Year’s disappointments make good fertilizer

By Grant McGee: Local Columnist

Remember that hard freeze we had the first week of December? Temperatures were hovering around zero. Thick ice covered the back-yard pond. When the pond thawed there were a bunch of belly-up goldfish on the surface.

I had been so proud of those little goldfish. They were born last summer. It was the first time I ever had goldfish have younguns.

I got a net and started fishing them out. Soon I had over a dozen of the little guys in an old can. I decided they weren’t going to have a “burial at sea” as flushing small dead pets down the toilet is known.

I spied the new shade tree we have growing and remembered a story I heard when I was a kid, how the Native Americans showed the Pilgrims how to plant corn by burying a dead fish with the seed.

Then I remembered a hitchhiker from long ago and far away.

One summer afternoon I was just driving around with a high school friend of mine, like teenagers do, when we gave a ride to J. W. Parks.

Parks was the first Texan I ever met, the man who introduced me to “karma” and told a tale of what happens when we die.

As we drove along, J. W. talked. With all of his stories I thought I was in the company of either an American Sage or a guy full of a lot of b.s. For our family newspaper, let’s just say b.s. stands for “big stories.”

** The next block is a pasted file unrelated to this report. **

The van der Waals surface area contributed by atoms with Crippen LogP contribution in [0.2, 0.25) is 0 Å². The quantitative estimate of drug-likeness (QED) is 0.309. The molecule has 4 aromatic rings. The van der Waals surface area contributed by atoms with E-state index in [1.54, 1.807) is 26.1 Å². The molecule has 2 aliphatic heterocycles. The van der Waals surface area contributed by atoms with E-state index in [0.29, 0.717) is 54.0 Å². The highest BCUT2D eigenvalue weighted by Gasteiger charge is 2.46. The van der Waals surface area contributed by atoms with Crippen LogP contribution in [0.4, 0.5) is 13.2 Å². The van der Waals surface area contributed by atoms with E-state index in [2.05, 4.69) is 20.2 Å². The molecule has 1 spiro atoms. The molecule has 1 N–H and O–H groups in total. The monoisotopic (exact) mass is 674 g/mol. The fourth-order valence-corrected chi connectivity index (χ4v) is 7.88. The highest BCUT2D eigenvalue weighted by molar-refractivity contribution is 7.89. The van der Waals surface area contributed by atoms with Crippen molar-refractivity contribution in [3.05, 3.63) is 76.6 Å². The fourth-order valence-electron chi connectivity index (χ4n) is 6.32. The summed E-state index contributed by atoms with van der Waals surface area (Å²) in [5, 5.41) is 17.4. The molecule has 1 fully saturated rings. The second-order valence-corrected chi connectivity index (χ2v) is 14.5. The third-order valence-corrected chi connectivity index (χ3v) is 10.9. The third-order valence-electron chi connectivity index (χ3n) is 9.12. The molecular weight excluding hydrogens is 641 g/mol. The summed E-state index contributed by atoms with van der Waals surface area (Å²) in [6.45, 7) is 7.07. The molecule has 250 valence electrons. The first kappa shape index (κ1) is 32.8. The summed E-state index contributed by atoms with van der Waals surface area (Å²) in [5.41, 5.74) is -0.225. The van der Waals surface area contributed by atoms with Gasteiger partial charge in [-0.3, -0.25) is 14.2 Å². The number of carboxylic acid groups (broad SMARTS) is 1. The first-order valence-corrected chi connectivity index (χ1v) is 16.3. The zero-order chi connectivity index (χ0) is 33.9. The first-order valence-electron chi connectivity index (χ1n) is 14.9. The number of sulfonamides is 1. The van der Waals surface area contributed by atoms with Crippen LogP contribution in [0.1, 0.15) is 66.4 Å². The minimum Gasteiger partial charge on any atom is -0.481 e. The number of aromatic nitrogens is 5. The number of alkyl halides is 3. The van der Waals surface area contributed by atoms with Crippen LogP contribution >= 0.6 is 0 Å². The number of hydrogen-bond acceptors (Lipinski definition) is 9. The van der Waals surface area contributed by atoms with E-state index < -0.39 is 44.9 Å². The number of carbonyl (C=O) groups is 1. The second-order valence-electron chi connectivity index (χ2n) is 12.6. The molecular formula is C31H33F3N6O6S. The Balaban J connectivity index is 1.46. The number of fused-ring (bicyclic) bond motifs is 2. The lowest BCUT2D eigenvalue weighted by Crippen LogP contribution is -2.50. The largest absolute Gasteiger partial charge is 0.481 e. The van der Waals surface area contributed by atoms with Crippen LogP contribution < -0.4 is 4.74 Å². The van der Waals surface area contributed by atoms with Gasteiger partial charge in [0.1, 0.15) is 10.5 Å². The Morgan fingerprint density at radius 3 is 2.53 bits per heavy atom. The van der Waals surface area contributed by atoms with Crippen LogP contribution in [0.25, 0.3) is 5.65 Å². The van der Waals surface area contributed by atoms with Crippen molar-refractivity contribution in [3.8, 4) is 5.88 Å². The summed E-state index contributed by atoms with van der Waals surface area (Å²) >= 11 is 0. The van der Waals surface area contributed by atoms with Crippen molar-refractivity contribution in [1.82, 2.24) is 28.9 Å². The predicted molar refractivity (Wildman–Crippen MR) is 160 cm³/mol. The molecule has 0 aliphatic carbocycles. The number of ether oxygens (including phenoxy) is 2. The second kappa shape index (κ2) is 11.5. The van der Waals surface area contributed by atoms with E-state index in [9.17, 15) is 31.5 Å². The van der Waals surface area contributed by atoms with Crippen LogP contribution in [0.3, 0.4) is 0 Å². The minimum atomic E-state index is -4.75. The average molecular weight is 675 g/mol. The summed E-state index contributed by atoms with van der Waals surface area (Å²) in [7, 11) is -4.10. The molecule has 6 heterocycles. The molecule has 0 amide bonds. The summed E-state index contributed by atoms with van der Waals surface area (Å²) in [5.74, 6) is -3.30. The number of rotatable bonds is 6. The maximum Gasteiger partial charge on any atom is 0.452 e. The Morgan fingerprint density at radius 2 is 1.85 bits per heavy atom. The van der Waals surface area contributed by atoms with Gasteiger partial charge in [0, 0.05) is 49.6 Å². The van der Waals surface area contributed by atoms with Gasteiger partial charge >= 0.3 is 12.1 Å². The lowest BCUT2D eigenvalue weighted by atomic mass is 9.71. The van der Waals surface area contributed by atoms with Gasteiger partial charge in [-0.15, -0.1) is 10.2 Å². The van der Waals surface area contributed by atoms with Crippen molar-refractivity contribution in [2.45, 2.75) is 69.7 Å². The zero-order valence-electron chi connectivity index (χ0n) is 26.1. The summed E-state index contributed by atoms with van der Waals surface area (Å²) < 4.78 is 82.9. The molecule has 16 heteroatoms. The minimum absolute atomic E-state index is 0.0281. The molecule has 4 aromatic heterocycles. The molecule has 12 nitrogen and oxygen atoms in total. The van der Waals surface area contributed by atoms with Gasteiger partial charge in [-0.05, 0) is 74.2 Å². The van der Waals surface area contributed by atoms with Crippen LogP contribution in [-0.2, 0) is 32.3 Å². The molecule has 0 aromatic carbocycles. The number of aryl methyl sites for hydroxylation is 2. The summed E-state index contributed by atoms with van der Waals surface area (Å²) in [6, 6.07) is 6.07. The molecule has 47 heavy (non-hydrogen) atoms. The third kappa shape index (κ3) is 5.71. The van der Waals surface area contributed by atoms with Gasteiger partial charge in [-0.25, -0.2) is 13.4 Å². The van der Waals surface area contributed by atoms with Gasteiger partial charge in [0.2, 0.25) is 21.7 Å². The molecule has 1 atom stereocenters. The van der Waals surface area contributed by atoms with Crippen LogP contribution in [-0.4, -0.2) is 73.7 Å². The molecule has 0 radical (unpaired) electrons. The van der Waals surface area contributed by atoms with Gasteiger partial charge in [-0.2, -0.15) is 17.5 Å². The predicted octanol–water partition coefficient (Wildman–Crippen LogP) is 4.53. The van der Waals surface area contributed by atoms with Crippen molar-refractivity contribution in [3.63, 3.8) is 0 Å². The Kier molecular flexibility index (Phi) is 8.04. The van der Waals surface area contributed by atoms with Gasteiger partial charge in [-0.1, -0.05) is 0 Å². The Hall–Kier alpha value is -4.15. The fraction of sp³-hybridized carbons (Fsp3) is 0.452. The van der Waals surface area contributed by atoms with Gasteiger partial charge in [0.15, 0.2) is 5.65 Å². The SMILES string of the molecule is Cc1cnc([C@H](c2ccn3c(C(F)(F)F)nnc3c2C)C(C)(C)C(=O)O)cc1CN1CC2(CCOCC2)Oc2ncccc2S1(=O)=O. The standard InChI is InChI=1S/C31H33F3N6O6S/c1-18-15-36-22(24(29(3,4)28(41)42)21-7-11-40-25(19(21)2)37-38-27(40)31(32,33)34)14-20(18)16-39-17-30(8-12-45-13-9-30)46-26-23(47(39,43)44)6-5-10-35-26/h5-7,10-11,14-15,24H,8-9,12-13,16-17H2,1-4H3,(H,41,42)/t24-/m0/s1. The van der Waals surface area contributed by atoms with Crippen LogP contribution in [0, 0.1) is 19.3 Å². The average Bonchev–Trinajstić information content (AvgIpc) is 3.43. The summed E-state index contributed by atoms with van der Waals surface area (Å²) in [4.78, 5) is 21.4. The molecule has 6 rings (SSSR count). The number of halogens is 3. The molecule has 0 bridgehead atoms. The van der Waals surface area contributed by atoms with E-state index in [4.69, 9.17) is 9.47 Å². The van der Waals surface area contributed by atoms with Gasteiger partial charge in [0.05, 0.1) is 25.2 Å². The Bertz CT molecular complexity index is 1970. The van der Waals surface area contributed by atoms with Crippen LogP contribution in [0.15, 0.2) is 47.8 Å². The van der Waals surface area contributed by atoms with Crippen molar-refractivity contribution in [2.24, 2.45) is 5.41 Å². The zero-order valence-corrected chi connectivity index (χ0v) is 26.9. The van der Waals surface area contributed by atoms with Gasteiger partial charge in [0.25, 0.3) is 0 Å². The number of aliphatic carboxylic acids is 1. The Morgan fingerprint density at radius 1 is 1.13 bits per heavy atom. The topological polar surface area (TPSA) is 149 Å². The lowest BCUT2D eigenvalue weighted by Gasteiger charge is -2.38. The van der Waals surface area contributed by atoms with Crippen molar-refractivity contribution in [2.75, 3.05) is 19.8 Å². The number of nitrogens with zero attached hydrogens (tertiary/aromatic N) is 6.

My friend and I were fascinated by all the stuff J. W. talked about, including Texas, hippie communes and hitchhiking around the country.

We took him to neat places in our neck of the woods. We went to a mountaintop to show him a great view.

“You know what happens when you die?” J. W. asked.

“You go to heaven or hell,” I said. “That’s what I was taught.”

“Well,” he said, “maybe eventually. But what happens to all that stuff in your brain? All that knowledge? All that life force? It goes to other living things that are near to you when you die.”

I went to the big church in my town, even sang in the choir (though they kept me on the back row where they couldn’t hear me too well), but I never heard any talk like the stuff J. W. was telling about the afterlife.

That’s what I remembered, though, as I held the can with my dead goldfish in it.

Energy transference.

I dug a hole beside the tree, dropped in the fish and covered it up.

I envisioned the energy of the fish going to feed that growing tree and now the goldfish would be part of it.

Then I thought of how we’re at the end of the year.

This year may have been a good year, but there may have been disappointments, dashed hopes and broken dreams along the way.

Between the dead fish, J. W. Parks and the new tree in my back yard, I had a thought for the New Year:

Those disappointments and such, call it mental manure. Take that stuff, shovel it into a mental hole and cover it up to help your tree of life grow better in 2006.

Grant McGee hosts the weekday morning show on KTQM-FM in Clovis. Contact him at: